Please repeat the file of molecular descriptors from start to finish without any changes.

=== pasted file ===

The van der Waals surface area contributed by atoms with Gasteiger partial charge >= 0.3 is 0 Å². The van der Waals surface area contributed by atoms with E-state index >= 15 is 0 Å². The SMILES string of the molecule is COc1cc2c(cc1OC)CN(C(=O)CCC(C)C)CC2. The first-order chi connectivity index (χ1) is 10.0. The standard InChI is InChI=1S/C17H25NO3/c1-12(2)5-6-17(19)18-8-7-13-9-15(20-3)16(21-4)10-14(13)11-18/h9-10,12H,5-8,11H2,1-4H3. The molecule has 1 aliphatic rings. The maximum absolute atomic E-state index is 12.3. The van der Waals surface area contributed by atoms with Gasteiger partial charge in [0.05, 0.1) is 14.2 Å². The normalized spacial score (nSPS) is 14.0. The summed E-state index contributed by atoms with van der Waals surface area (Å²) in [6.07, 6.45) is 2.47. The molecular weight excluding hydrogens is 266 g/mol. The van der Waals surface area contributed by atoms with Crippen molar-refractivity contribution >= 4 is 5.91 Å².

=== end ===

The van der Waals surface area contributed by atoms with Gasteiger partial charge >= 0.3 is 0 Å². The van der Waals surface area contributed by atoms with E-state index >= 15 is 0 Å². The SMILES string of the molecule is COc1cc2c(cc1OC)CN(C(=O)CCC(C)C)CC2. The first-order chi connectivity index (χ1) is 10.0. The standard InChI is InChI=1S/C17H25NO3/c1-12(2)5-6-17(19)18-8-7-13-9-15(20-3)16(21-4)10-14(13)11-18/h9-10,12H,5-8,11H2,1-4H3. The molecule has 1 aliphatic rings. The maximum absolute atomic E-state index is 12.3. The van der Waals surface area contributed by atoms with Gasteiger partial charge in [0.05, 0.1) is 14.2 Å². The normalized spacial score (nSPS) is 14.0. The summed E-state index contributed by atoms with van der Waals surface area (Å²) in [6.07, 6.45) is 2.47. The molecular weight excluding hydrogens is 266 g/mol. The van der Waals surface area contributed by atoms with Crippen molar-refractivity contribution >= 4 is 5.91 Å².